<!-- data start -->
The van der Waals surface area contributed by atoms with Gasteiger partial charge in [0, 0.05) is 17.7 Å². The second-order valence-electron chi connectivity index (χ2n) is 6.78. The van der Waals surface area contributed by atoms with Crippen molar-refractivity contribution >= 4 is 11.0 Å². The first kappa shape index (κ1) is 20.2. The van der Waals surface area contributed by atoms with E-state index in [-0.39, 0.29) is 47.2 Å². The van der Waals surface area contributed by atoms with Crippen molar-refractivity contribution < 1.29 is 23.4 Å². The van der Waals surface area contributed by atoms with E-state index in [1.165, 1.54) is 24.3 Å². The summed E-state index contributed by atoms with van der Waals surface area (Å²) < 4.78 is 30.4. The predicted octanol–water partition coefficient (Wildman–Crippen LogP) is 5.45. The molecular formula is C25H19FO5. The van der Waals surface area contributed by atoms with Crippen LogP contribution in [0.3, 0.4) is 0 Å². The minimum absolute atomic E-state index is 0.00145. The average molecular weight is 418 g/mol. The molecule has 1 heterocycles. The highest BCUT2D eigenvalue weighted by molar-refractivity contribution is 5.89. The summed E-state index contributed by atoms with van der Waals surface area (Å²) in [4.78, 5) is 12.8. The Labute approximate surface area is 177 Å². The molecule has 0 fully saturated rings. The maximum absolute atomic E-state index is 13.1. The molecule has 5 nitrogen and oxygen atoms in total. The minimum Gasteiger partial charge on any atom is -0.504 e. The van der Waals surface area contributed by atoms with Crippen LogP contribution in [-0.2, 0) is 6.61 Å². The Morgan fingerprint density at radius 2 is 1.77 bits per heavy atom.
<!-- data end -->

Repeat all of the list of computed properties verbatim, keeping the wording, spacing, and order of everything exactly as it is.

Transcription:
The van der Waals surface area contributed by atoms with Gasteiger partial charge in [0, 0.05) is 17.7 Å². The second-order valence-electron chi connectivity index (χ2n) is 6.78. The van der Waals surface area contributed by atoms with Crippen molar-refractivity contribution >= 4 is 11.0 Å². The first kappa shape index (κ1) is 20.2. The van der Waals surface area contributed by atoms with E-state index in [-0.39, 0.29) is 47.2 Å². The van der Waals surface area contributed by atoms with Crippen molar-refractivity contribution < 1.29 is 23.4 Å². The van der Waals surface area contributed by atoms with E-state index in [1.165, 1.54) is 24.3 Å². The summed E-state index contributed by atoms with van der Waals surface area (Å²) < 4.78 is 30.4. The predicted octanol–water partition coefficient (Wildman–Crippen LogP) is 5.45. The molecular formula is C25H19FO5. The van der Waals surface area contributed by atoms with Crippen LogP contribution in [0.3, 0.4) is 0 Å². The minimum absolute atomic E-state index is 0.00145. The average molecular weight is 418 g/mol. The molecule has 1 heterocycles. The highest BCUT2D eigenvalue weighted by molar-refractivity contribution is 5.89. The summed E-state index contributed by atoms with van der Waals surface area (Å²) in [4.78, 5) is 12.8. The Labute approximate surface area is 177 Å². The molecule has 0 fully saturated rings. The maximum absolute atomic E-state index is 13.1. The molecule has 5 nitrogen and oxygen atoms in total. The minimum Gasteiger partial charge on any atom is -0.504 e. The van der Waals surface area contributed by atoms with Crippen LogP contribution in [-0.2, 0) is 6.61 Å². The Morgan fingerprint density at radius 2 is 1.77 bits per heavy atom.